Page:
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Organizations seeking to implement a 360 feedback process still encounter resistance to the use of this powerful tool. Resistance can come from a variety of sources and is often associated with myths and half-truths. As I wrote in the article, Exposing the Truth About 360 Degree Feedback, poor implementation of 360 feedback can cause misinformation and distrust in the 360 feedback process.
Gone are the days of the top-down, annual performance review. Organizations continue to open the performance feedback and evaluation process to invite participation from employees at all levels in the organization. This is now becoming the new normal and it offers a variety of benefits to employees and leaders. At the same time, it makes skills in providing helpful performance feedback a requirement for the entire talent pool…not just managers. Without these skills, the quality of the feedback will be limited and employees won’t get the feedback they need to develop and enhance their performance.
Leadership derailment can be described as being involuntarily plateaued, demoted, or terminated below the level of anticipated achievement or reaching that level only to fail unexpectedly. The term is often applied to individual leaders who had been expected to move into higher-level positions but who are unexpectedly knocked off track. An individual who has consistently been perceived to be a high performer can derail if they are unable to adapt their skills and behaviors to meet the changing demands of the role or the organization.
The topic of delivering performance feedback typically focuses on how to provide constructive or critical feedback aimed at improving performance. I have written several articles aimed at offering sound practices for improving employee performance using effective performance feedback and realize that I have not appropriately addressed the importance of positive feedback. I believe that both constructive and positive feedback are critically important for high performance but for different reasons.
Why do bad bosses seem to go undetected or acknowledged by everyone except those who work for them? These menacing managers seem to hide in dark corners. It is extremely frustrating for anyone who is suffering under a bad manager that this person's poor performance or bad behavior is overlooked and tolerated by the organization. In my experience in working with senior leaders, these four reasons seem to top the list:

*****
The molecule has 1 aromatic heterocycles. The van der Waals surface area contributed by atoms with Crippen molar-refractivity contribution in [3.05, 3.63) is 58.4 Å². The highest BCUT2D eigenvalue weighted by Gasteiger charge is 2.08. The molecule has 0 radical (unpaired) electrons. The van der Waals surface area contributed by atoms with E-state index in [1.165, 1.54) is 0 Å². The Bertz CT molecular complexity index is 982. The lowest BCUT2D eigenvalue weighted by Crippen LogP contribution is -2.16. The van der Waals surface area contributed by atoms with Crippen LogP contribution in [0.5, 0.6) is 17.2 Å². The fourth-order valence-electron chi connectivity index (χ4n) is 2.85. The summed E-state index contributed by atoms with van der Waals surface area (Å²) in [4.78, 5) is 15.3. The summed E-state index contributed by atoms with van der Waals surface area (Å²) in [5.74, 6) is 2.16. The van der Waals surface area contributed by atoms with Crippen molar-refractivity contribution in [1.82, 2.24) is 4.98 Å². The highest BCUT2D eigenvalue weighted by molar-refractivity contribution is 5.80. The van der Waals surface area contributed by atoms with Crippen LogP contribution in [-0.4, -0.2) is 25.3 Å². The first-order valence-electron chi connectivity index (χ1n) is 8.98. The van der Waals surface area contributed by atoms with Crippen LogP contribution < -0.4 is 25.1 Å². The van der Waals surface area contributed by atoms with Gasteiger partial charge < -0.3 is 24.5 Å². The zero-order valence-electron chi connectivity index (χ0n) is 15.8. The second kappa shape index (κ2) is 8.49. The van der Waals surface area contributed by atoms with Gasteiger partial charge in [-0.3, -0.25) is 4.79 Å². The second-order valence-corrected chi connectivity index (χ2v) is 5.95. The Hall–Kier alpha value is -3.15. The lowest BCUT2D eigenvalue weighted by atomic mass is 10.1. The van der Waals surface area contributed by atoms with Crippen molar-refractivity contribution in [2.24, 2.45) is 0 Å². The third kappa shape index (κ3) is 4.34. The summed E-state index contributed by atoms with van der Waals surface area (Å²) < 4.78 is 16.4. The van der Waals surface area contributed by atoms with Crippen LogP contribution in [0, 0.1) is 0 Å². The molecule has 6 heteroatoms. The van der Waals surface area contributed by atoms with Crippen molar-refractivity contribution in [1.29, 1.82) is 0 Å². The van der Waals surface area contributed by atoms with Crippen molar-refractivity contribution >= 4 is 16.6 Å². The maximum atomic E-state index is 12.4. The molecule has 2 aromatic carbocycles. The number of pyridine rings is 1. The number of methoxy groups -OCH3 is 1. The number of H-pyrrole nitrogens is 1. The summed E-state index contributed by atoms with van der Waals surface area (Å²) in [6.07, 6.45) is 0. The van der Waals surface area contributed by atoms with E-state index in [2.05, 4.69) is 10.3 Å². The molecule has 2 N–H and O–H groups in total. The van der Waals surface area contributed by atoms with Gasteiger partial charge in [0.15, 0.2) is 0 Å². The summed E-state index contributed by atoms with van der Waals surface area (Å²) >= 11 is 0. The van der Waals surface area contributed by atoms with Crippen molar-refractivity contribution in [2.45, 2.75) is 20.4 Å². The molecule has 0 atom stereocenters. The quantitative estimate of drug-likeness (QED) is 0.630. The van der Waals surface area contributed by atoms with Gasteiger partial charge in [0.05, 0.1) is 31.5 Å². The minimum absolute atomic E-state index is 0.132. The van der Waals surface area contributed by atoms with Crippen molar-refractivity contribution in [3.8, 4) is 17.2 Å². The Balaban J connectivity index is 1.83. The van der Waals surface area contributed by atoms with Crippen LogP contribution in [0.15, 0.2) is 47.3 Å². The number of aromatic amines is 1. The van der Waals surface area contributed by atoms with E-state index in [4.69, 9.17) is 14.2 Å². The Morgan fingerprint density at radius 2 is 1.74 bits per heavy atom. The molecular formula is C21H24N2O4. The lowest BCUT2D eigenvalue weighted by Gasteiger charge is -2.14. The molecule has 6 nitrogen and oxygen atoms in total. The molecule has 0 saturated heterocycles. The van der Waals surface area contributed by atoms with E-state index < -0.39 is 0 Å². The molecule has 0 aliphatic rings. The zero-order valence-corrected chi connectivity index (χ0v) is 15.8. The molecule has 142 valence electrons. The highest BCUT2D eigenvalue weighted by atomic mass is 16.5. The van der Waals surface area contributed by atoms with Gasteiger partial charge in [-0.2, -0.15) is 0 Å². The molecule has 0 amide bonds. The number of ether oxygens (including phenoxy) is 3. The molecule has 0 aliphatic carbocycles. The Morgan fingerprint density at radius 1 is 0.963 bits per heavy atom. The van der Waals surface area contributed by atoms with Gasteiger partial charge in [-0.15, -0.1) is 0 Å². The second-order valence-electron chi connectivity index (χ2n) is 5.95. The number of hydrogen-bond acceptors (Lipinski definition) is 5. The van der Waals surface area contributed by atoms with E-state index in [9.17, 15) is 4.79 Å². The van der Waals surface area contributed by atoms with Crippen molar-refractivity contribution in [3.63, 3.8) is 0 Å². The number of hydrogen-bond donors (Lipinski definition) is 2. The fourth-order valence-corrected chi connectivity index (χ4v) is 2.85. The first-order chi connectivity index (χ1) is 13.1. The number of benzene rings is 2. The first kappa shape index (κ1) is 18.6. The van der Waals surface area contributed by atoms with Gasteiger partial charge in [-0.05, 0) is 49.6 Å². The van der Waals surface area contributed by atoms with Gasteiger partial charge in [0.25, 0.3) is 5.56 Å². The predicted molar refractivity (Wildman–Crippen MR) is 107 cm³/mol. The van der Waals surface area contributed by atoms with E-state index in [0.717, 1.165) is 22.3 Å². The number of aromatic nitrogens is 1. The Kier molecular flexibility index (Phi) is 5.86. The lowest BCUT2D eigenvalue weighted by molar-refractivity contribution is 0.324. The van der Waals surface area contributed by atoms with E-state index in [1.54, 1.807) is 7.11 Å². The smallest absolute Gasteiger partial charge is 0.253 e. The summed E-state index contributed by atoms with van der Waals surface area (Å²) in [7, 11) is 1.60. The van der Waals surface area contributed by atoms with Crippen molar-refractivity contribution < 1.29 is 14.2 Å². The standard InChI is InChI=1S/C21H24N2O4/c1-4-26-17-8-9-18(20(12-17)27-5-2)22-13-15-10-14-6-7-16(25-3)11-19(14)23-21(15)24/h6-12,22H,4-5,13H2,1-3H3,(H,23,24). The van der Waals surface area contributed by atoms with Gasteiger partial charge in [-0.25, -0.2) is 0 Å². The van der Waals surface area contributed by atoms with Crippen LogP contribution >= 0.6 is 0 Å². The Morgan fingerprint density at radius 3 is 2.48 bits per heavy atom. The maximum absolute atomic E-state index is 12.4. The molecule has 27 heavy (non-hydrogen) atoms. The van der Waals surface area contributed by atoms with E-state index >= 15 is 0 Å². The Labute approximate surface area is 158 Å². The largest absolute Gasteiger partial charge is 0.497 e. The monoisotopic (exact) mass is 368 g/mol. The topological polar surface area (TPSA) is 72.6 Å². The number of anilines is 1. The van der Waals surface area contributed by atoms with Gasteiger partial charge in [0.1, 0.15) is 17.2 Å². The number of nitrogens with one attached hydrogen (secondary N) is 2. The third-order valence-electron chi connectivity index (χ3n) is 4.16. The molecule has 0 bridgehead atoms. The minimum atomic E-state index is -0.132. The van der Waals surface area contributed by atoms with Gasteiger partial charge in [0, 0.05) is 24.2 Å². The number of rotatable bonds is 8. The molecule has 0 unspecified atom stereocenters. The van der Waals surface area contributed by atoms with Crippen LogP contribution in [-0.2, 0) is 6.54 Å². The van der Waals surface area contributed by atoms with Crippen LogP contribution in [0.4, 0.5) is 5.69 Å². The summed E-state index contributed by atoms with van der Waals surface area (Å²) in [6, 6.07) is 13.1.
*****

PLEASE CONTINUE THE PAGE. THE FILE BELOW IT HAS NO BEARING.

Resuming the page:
The next time you have a moment to spare and have grown tired of reading online news and checking social media, do a search on "characteristics of a bad boss". The lists, articles, stories and images that will surface will likely make you laugh. There is no shortage of examples of what it's like to work for a bad manager. One of my favorite lists of characteristics was published on Forbes.com - 31 Telltale Signs You Are A Horrible Boss. Great list - but my guess is that if you are a horrible boss you will not likely see these telltale signs in yourself.
What do you get when you cross the anonymity of 360 Feedback with the social media savvy set?
One of the benefits of the 360 degree feedback process, whether used to support development or as a part of the formal performance evaluation, is the opportunity for individuals to gain new insight into their key strengths and opportunities for improvement.
A blocker is an employee who is preventing or “blocking” others from moving into a key position. Key positions serve as critical steps in a career path or offer a unique set of developmental experiences required for other roles in the organization. Companies should seek to fill key positions with high performing, high potential employees. We use the term blocker to describe individuals who are performing at or above expectations in a key position however they do not want to move out of the role for a variety of reasons. The individual may enjoy the role, may not have a desire to work additional hours or relocate, or do not have an interest in learning new skills and taking on additional responsibilities. The lack of desire to take on a new role or move to a new position limits their future potential, as well as the potential of others in the organization.
The individual feedback report you just received from your 360 feedback process is a healthy dose of leadership advice awaiting action. As my colleague Karen Caruso wrote in her article, 7 Tips for Getting the Most out of Your 360 Degree Feedback Process, the results that you achieve are directly related to the actions you take in response to your feedback. Be aware - digging into such a treasure trove of data can sometimes result in a bit of anxiety– particularly when the feedback is at odds or large discrepancies exist amongst different reviewer groups. 360 feedback has been designed to provide a complete picture of performance, multiple perspectives are sought during the 360 feedback process. With so many varying opinions, you are likely to receive some inconsistent feedback. So, how do you pull all of this divergent feedback together into something useful?
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